News

The St. Botolph Building

October 31 2011 — by Karina Armburg Jennings
Completions
The St. Botolph Building is a new build speculative office development in the City of London by Minerva plc, designed by Grimshaw and consisting of 560,000 square feet of lettable space over 14 storeys.

We initially designed the lighting scheme for the internal public areas: the reception, central lift core, outer stair cores and atrium, before assuming an overseeing role for the client to ensure that the original vision was delivered.
Image by James Newton
Image by James Newton
Image by James Newton
Image by James Newton
Image by James Newton
Image by James Newton
Image by James Newton
Image by James Newton
Image by James Newton
Image by James Newton
Image by James Newton
Image by James Newton
Image by James Newton
Image by James Newton
Everything was designed to aid the fast and efficient transfer of workers around the building, from the two large entrances, to the vast reception, to the split reception levels to allow the loading of the high tech lift system (with two independently moving cars in each shaft), to the huge lift lobby and bridge structure.

The lighting design concept aims to create a journey following the movement from the entrances to the individual office receptions, highlighting key elements to assist with way-finding, whilst emphasising the dramatic and dynamic nature of the spaces and structures.

The journey begins at the revolving doors, which are strongly highlighted by downlighting. Once into the reception, spotlighting draws attention to the reception desks.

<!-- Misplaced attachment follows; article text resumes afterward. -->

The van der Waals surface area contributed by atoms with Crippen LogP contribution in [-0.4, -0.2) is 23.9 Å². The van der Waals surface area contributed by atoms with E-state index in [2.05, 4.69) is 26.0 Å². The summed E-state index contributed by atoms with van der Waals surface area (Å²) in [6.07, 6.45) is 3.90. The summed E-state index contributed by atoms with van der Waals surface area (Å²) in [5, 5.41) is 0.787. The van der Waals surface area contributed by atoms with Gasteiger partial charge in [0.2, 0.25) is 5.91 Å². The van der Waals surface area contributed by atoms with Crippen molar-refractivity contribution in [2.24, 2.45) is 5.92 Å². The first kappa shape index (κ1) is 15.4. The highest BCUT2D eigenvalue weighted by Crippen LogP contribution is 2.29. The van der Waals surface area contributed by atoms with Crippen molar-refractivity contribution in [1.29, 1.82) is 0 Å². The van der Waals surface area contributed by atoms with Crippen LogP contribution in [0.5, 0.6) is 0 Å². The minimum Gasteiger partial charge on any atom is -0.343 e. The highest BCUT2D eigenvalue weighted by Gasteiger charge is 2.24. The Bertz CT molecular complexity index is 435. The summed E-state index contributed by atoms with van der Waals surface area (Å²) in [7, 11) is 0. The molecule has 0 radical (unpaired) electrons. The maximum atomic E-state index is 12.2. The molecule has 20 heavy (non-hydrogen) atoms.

The visitor is then faced with the vastness of the rest of the reception space. In order to avoid a dark and gloomy atmosphere, the space’s vertical surfaces were lit, resulting in a glowing outer perimeter to the whole reception and a brighter perimeter to the lower ground space to create a visual draw, with the overall impression of luminosity and brilliance.

In conjunction with the architect, we developed a cladding system of fins consisting of fully integrated lighting and a textured detail panel for the light to wash. 2,500 custom LED fittings and 8km of extrusion were used, forming not only the walls but also the balustrade system from light.

Extreme efforts were made to integrate the light seamlessly and to achieve absolute visual consistency across the huge number of light fittings.

Warm white downlighting is provided throughout the building which highlights the bold, dominant cool white light at the reception. However, there was a need to treat the lift cars as more personal, human spaces; these are therefore lit in contrasting warm tungsten light, which is switched off when the cars are unoccupied.

On exiting the lift outside the offices, the lift lobbies and bridges are underlit to be coherent with the rest of the lift core, whilst the atrium roof structure has been uplit to ensure that the space appears light and airy regardless of the office tenants’ lighting.

Early in the design process, glazed floors were added at the central core in order to prevent the huge structure being too imposing and forming a heavy presence in the atrium. This was then uplit using a custom-designed integrated profile system; the result being a glowing, animated structure which has become the heart of the building.